Enter Karl Kauffmann, a serious guitar collector and connoisseur. He owns one of the largest collection of guitars in Europe. His greatest passion is to trace back guitars to their roots. And around 1975 he came across a picture of one of Cosette guitars. He then started tracing its history of Europe’s lost iconic guitar. He started looking in old archives for photographs of concerts in London in the sixties.

Karl Kauffmann, guitar collector

When he found a picture of the guitar, he would try to contact the artist and interview him. He tried to contact Cosette herself and it is believed that he did succeed and visited her. By that time Cosette had inherited her parents chateau and turned it into a recording studio. There she reunited with her old friends. Some of whom had become big names in music, and many ended up recording some of their most famous albums at chateau d’Herouville.

Faux Chateau d’Herouville 1984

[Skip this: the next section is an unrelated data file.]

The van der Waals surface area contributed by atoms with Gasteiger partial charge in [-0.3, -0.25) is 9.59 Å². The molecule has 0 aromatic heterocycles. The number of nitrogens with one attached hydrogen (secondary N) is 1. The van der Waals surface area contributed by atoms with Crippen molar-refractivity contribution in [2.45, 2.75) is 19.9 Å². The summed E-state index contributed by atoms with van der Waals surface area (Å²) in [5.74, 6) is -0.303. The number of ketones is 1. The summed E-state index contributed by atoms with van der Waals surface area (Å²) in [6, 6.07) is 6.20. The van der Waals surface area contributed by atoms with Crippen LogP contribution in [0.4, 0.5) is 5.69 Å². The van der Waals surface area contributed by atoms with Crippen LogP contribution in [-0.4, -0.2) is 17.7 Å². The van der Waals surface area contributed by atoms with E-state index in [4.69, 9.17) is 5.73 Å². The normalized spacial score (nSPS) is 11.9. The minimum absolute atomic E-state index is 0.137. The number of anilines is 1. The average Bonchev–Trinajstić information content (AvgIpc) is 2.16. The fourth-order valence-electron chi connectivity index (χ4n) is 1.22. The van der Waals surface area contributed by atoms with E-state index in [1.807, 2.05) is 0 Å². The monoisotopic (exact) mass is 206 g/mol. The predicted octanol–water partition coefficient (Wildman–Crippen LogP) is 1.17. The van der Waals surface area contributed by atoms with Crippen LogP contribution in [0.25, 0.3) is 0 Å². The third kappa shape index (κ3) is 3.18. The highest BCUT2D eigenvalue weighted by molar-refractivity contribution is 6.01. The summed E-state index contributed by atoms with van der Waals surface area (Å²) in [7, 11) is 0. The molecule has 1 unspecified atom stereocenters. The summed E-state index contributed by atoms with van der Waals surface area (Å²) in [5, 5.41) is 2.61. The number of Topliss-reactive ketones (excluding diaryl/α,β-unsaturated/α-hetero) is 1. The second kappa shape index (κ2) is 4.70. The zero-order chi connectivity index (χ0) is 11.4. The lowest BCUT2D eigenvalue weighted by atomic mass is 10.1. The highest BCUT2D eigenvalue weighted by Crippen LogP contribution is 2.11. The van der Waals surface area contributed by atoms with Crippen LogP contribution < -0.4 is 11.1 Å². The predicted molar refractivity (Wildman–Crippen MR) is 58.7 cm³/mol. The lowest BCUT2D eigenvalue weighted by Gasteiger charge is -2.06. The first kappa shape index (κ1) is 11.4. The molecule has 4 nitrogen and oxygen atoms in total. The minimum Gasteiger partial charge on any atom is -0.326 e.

When the first big wave of pop music faded out and was replaced by disco music d’Herouville lost its magic. Fewer and fewer stars visited. Cosette decided once more to move on to other things. She left d’Herouville for the US, never to return and left the last guitar at the chateau. She left the guitar in the caring hands of Guillaume, a caretaker at the chateau. Some sources say that Cosette and Guillaume had a stormy love affair when they were both in their teens. But that has not been confirmed. Cosette was well aware of the mystery that she had created. So, she wrote to Karl Kauffman telling him that the last guitar was now his to have as part of his collection. And along with it she sent him her notebook, with her notes on the guitar. But by then Karl’s health had left him and he never made it back to d’Herouville to claim his guitar. That final piece of the quest was left to his son, Kauffmann jr. He inherited both his father’s guitar collection and his passion for guitar history.